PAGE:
Her colleagues at the IUPUI Arts & Humanities Institute (IAHI) call Shonda Nicole Gladden by her first name. But off-campus, things are different. “Most people call me Reverend Gladden,” she says.
Shonda Gladden’s PhD research on Black Trans lives will inform the online symposium titled “The Soul of Black Folx” that will take place March 31, the International Transgender Day of Visibility.
“The SOUL of Black Folx Project,” according to the event press release, “seeks to provide a platform for students, staff, and community members to be educated, empowered and inspired to act to create just and equitable spaces for Black trans lives to flourish.”
One of those who will participate in the seminar alongside Gladden will be Kelli Morgan, associate curator of American art at Newfields.
Rev. Gladden, who is currently pursuing a PhD in American studies through the Cultural Ecologies track at IAHI, has served the African Methodist Episcopal church in various support and leadership capacities for more than 27 years.
With one foot in the clergy and one foot in academia, she is in an ideal position to serve as a mediator between academia and the wider Indianapolis community.
Rev. Gladden is working under the auspices of the IUPUI Arts & Humanities Institute (IAHI) to make inroads into Indianapolis communities through its interdisciplinary research program — called the Anthropocene Household Project— led by IAHI director Jason Kelly. It’s part of the Prepared for Environmental Change Grand Challenges Initiative at Indiana University.
What is the Anthropocene Household Project? The term “Anthropocene” comes from the idea that human beings have changed their environment so profoundly that the current geologic era should be named after it. The “household” part of the term refers to the fact that everything that happens in our individual living spaces matters, in other words. It matters in terms of our own health and the health of the planet.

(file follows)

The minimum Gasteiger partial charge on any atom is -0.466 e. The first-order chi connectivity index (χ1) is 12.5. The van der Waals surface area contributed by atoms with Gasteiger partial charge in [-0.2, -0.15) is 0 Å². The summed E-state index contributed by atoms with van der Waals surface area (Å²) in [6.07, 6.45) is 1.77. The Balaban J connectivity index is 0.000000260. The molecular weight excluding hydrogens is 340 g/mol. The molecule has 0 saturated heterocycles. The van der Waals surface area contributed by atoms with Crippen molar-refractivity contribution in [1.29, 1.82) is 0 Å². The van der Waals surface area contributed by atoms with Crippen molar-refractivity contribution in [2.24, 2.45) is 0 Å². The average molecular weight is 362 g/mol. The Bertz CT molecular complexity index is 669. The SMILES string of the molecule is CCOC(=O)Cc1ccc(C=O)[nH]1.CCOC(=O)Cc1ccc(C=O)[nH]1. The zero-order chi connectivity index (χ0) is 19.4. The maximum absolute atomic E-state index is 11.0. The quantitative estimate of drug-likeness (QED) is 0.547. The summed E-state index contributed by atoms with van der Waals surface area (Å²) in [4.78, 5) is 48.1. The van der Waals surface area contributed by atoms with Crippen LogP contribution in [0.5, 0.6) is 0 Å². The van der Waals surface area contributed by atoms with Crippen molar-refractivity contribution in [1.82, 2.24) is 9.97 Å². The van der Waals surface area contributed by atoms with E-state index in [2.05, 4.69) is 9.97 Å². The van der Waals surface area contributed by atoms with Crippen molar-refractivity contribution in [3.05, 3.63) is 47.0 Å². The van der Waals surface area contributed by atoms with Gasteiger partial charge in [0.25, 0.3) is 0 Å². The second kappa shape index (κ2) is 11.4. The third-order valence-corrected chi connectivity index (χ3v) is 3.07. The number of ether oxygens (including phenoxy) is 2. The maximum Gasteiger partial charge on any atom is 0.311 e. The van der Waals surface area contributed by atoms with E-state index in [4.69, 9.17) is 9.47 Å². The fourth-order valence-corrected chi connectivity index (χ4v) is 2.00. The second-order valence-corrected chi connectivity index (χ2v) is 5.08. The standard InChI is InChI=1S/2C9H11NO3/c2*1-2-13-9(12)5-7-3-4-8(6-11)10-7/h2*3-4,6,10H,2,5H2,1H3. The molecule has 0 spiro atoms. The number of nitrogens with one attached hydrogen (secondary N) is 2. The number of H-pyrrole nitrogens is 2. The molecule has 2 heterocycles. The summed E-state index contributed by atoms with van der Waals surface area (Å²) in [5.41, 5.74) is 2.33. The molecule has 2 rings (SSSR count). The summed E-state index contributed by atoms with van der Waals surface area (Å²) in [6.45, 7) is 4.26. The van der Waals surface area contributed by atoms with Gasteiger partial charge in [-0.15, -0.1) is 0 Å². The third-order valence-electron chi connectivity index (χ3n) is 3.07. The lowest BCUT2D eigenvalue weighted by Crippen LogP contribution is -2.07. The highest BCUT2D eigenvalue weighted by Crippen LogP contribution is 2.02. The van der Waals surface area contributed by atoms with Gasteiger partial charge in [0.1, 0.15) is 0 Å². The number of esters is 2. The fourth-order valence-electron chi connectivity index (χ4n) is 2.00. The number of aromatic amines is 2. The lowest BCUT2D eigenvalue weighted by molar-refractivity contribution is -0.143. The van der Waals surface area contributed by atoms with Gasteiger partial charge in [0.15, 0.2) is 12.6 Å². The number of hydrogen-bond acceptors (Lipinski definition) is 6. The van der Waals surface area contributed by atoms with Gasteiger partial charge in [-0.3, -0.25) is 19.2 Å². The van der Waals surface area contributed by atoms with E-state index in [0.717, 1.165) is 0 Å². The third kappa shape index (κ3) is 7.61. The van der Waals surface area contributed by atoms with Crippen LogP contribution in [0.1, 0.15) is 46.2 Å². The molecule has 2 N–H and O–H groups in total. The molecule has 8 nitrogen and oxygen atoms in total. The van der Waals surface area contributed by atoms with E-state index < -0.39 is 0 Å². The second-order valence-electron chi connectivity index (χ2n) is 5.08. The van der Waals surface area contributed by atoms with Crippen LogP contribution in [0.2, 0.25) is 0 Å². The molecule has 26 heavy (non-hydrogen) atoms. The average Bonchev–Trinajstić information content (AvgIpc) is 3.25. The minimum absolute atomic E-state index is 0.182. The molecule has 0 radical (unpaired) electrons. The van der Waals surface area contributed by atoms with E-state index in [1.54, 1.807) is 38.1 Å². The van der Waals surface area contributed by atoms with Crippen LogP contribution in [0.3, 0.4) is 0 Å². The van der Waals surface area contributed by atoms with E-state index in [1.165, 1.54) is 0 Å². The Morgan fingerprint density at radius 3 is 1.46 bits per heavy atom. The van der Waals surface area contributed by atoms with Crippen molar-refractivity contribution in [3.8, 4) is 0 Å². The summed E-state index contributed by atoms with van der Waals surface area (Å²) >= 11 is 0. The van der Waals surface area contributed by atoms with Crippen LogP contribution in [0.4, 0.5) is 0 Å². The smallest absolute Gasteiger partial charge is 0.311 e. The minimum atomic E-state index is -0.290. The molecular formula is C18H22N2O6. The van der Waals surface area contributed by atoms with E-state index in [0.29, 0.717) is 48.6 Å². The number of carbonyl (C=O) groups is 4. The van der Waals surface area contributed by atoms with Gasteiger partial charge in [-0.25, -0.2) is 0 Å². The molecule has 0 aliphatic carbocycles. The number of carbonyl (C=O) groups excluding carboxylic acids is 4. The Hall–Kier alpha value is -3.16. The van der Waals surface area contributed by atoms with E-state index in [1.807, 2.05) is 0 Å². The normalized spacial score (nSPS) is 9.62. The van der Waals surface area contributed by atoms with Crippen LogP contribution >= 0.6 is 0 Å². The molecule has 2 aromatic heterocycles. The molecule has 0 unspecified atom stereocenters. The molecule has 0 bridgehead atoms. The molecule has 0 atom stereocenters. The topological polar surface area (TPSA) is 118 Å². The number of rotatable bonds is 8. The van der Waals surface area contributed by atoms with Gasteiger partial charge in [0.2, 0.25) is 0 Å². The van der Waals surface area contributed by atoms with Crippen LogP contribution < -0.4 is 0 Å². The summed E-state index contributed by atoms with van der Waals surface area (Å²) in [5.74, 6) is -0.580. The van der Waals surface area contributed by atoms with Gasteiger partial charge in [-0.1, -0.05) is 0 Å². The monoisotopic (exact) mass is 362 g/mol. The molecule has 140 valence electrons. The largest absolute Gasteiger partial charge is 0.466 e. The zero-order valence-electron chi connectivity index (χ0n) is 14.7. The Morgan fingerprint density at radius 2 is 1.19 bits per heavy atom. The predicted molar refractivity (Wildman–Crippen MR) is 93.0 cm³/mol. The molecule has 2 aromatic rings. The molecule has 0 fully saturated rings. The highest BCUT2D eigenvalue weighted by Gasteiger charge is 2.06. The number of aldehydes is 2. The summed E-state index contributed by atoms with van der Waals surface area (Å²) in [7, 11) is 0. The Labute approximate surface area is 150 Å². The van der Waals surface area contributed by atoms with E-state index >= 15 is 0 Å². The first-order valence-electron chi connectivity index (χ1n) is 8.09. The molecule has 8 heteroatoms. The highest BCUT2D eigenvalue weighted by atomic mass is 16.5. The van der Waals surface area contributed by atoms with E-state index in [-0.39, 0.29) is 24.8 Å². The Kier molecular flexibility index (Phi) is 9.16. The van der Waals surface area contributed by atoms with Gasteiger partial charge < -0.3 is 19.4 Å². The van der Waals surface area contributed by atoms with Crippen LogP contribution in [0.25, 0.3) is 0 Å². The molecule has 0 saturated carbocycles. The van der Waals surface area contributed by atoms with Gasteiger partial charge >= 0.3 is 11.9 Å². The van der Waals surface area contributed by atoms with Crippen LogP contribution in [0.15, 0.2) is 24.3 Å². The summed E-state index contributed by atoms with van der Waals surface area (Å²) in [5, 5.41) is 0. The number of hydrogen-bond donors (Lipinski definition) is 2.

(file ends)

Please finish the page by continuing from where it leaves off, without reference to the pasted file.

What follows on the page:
One of its goals is to help individual households become more aware of their exposure to lead contamination.
Gladden comes to the project with a ground-level view of the problem of lead contamination. “I’ve recognized that there are serious health concerns that are present when there are elevated lead levels in communities, particularly as it pertains to ways that children become attention deficient and ways that the vulnerable population of elders can find their bones being deteriorated,” Gladden says. “As a clergywoman and a pastor, that is concerning to me. I feel called by the God of the universe to address that. This project gives me an opportunity to be part of that solution.”
She is doing that with help from her staff at Good to the Soul, LLC, a consulting firm for faith-based organizations, that she started in 2016. In cooperation with the Anthropocene Household Project, Good to the Soul is serving as community academic liaison — a subcontractor to the Translational Sciences Institute (CTSI) at IUPUI.
Through this project, Good to the Soul, CTSI, and the Ministerium will assist the Anthropocene Household Project in collecting water, dust, and soil samples from concerned community-members. Through this project, both academics at IUPUI and individual householders in affected communities will have a better understanding about the extent of lead contamination.